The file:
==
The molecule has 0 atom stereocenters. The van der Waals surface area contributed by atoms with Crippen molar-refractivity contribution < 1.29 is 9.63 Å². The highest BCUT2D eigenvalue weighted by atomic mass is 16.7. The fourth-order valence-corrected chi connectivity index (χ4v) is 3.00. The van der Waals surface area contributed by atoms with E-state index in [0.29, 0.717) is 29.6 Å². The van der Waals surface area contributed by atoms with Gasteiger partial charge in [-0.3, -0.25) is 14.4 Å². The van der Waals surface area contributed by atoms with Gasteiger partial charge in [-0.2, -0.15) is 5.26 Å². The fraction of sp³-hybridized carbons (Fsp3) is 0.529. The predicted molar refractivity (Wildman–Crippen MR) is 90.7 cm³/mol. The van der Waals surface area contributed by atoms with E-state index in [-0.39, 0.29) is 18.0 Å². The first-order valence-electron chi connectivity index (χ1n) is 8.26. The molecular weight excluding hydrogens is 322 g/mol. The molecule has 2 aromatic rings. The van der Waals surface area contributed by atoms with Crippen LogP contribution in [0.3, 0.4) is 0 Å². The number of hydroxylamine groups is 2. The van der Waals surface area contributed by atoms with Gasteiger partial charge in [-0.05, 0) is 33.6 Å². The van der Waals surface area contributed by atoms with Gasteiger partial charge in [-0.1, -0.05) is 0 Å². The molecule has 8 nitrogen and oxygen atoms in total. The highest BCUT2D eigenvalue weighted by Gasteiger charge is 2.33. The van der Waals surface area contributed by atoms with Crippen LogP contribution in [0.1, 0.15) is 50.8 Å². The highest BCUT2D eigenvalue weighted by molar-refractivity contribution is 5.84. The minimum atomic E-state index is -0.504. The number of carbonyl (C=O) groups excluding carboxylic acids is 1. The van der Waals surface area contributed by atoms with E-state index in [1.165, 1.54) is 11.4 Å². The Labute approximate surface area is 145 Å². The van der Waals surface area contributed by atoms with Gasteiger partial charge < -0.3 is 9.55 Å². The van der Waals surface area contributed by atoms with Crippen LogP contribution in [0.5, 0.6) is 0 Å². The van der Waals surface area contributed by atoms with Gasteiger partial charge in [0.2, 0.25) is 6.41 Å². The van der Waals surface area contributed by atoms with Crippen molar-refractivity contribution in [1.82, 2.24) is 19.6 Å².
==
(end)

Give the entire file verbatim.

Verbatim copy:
The molecule has 0 atom stereocenters. The van der Waals surface area contributed by atoms with Crippen molar-refractivity contribution < 1.29 is 9.63 Å². The highest BCUT2D eigenvalue weighted by atomic mass is 16.7. The fourth-order valence-corrected chi connectivity index (χ4v) is 3.00. The van der Waals surface area contributed by atoms with E-state index in [0.29, 0.717) is 29.6 Å². The van der Waals surface area contributed by atoms with Gasteiger partial charge in [-0.3, -0.25) is 14.4 Å². The van der Waals surface area contributed by atoms with Gasteiger partial charge in [-0.2, -0.15) is 5.26 Å². The fraction of sp³-hybridized carbons (Fsp3) is 0.529. The predicted molar refractivity (Wildman–Crippen MR) is 90.7 cm³/mol. The van der Waals surface area contributed by atoms with E-state index in [-0.39, 0.29) is 18.0 Å². The first-order valence-electron chi connectivity index (χ1n) is 8.26. The molecular weight excluding hydrogens is 322 g/mol. The molecule has 2 aromatic rings. The van der Waals surface area contributed by atoms with Crippen LogP contribution in [0.3, 0.4) is 0 Å². The number of hydroxylamine groups is 2. The van der Waals surface area contributed by atoms with Gasteiger partial charge in [-0.05, 0) is 33.6 Å². The van der Waals surface area contributed by atoms with Gasteiger partial charge in [-0.1, -0.05) is 0 Å². The molecule has 8 nitrogen and oxygen atoms in total. The highest BCUT2D eigenvalue weighted by Gasteiger charge is 2.33. The van der Waals surface area contributed by atoms with Crippen LogP contribution in [0.1, 0.15) is 50.8 Å². The highest BCUT2D eigenvalue weighted by molar-refractivity contribution is 5.84. The minimum atomic E-state index is -0.504. The number of carbonyl (C=O) groups excluding carboxylic acids is 1. The van der Waals surface area contributed by atoms with E-state index in [1.165, 1.54) is 11.4 Å². The Labute approximate surface area is 145 Å². The van der Waals surface area contributed by atoms with Gasteiger partial charge < -0.3 is 9.55 Å². The van der Waals surface area contributed by atoms with Crippen LogP contribution in [0.5, 0.6) is 0 Å². The van der Waals surface area contributed by atoms with Gasteiger partial charge in [0.2, 0.25) is 6.41 Å². The van der Waals surface area contributed by atoms with Crippen molar-refractivity contribution in [1.82, 2.24) is 19.6 Å².